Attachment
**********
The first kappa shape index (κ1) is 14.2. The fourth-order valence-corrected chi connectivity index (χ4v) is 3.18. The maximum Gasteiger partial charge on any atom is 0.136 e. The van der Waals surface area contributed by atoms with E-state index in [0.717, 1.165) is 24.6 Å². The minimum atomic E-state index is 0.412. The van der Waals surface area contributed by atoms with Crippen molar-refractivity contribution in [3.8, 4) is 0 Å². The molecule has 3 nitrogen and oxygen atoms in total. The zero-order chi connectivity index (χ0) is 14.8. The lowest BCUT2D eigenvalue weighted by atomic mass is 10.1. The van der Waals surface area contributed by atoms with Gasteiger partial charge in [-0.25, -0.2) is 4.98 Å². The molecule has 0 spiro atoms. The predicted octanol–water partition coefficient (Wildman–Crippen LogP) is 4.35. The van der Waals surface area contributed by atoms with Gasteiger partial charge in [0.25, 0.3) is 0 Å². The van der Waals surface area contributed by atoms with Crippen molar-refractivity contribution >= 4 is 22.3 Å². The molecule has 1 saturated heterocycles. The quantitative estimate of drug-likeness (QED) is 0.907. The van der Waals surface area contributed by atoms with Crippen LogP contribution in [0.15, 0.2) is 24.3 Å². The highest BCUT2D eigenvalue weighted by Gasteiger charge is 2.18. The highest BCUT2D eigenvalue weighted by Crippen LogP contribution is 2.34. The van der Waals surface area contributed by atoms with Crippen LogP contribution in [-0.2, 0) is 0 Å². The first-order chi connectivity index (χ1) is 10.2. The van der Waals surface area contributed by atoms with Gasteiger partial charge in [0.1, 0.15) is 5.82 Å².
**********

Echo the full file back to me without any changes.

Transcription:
The first kappa shape index (κ1) is 14.2. The fourth-order valence-corrected chi connectivity index (χ4v) is 3.18. The maximum Gasteiger partial charge on any atom is 0.136 e. The van der Waals surface area contributed by atoms with E-state index in [0.717, 1.165) is 24.6 Å². The minimum atomic E-state index is 0.412. The van der Waals surface area contributed by atoms with Crippen molar-refractivity contribution in [3.8, 4) is 0 Å². The molecule has 3 nitrogen and oxygen atoms in total. The zero-order chi connectivity index (χ0) is 14.8. The lowest BCUT2D eigenvalue weighted by atomic mass is 10.1. The van der Waals surface area contributed by atoms with Gasteiger partial charge in [-0.25, -0.2) is 4.98 Å². The molecule has 0 spiro atoms. The predicted octanol–water partition coefficient (Wildman–Crippen LogP) is 4.35. The van der Waals surface area contributed by atoms with Gasteiger partial charge in [0.25, 0.3) is 0 Å². The van der Waals surface area contributed by atoms with Crippen molar-refractivity contribution >= 4 is 22.3 Å². The molecule has 1 saturated heterocycles. The quantitative estimate of drug-likeness (QED) is 0.907. The van der Waals surface area contributed by atoms with Crippen LogP contribution in [0.15, 0.2) is 24.3 Å². The highest BCUT2D eigenvalue weighted by Gasteiger charge is 2.18. The highest BCUT2D eigenvalue weighted by Crippen LogP contribution is 2.34. The van der Waals surface area contributed by atoms with Crippen LogP contribution in [-0.2, 0) is 0 Å². The first-order chi connectivity index (χ1) is 10.2. The van der Waals surface area contributed by atoms with Gasteiger partial charge in [0.1, 0.15) is 5.82 Å².